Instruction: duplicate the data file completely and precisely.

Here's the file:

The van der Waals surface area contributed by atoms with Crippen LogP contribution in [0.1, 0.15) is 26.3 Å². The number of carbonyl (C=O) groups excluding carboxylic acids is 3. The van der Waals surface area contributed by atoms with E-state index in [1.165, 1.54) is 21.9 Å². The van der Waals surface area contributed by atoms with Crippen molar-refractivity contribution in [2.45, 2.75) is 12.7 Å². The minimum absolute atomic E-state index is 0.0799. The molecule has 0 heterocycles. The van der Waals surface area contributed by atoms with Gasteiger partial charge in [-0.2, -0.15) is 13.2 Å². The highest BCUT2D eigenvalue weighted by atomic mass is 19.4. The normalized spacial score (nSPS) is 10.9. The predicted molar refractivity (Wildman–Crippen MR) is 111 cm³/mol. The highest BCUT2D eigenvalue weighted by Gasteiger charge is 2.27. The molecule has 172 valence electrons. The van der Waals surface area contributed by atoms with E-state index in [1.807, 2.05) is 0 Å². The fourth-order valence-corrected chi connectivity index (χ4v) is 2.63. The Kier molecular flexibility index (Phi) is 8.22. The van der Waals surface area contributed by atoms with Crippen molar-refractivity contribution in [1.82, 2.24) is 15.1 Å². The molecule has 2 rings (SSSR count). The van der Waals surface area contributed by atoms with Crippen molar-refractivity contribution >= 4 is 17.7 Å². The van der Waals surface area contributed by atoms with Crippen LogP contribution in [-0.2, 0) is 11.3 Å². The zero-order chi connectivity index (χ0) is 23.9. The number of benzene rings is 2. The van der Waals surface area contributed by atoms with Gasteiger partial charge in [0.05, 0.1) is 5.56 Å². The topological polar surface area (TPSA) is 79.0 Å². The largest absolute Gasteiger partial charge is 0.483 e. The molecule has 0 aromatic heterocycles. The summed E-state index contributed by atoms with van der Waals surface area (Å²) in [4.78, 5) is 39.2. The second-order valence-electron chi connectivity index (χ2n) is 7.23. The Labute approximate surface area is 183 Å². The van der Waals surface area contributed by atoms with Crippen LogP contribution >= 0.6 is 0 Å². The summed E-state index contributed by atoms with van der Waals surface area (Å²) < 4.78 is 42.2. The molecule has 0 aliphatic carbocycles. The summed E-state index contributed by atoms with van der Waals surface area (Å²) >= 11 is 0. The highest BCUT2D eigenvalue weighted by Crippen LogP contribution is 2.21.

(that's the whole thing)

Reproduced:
The van der Waals surface area contributed by atoms with Crippen LogP contribution in [0.1, 0.15) is 26.3 Å². The number of carbonyl (C=O) groups excluding carboxylic acids is 3. The van der Waals surface area contributed by atoms with E-state index in [1.165, 1.54) is 21.9 Å². The van der Waals surface area contributed by atoms with Crippen molar-refractivity contribution in [2.45, 2.75) is 12.7 Å². The minimum absolute atomic E-state index is 0.0799. The molecule has 0 heterocycles. The van der Waals surface area contributed by atoms with Gasteiger partial charge in [-0.2, -0.15) is 13.2 Å². The highest BCUT2D eigenvalue weighted by atomic mass is 19.4. The normalized spacial score (nSPS) is 10.9. The predicted molar refractivity (Wildman–Crippen MR) is 111 cm³/mol. The highest BCUT2D eigenvalue weighted by Gasteiger charge is 2.27. The molecule has 172 valence electrons. The van der Waals surface area contributed by atoms with E-state index in [1.807, 2.05) is 0 Å². The fourth-order valence-corrected chi connectivity index (χ4v) is 2.63. The Kier molecular flexibility index (Phi) is 8.22. The van der Waals surface area contributed by atoms with Crippen molar-refractivity contribution in [1.82, 2.24) is 15.1 Å². The molecule has 2 rings (SSSR count). The van der Waals surface area contributed by atoms with Crippen molar-refractivity contribution >= 4 is 17.7 Å². The van der Waals surface area contributed by atoms with Crippen LogP contribution in [-0.2, 0) is 11.3 Å². The zero-order chi connectivity index (χ0) is 23.9. The number of benzene rings is 2. The van der Waals surface area contributed by atoms with Gasteiger partial charge in [0.05, 0.1) is 5.56 Å². The topological polar surface area (TPSA) is 79.0 Å². The largest absolute Gasteiger partial charge is 0.483 e. The molecule has 0 aromatic heterocycles. The summed E-state index contributed by atoms with van der Waals surface area (Å²) in [4.78, 5) is 39.2. The second-order valence-electron chi connectivity index (χ2n) is 7.23. The Labute approximate surface area is 183 Å². The van der Waals surface area contributed by atoms with Crippen LogP contribution >= 0.6 is 0 Å². The summed E-state index contributed by atoms with van der Waals surface area (Å²) < 4.78 is 42.2. The molecule has 0 aliphatic carbocycles. The summed E-state index contributed by atoms with van der Waals surface area (Å²) >= 11 is 0. The highest BCUT2D eigenvalue weighted by Crippen LogP contribution is 2.21.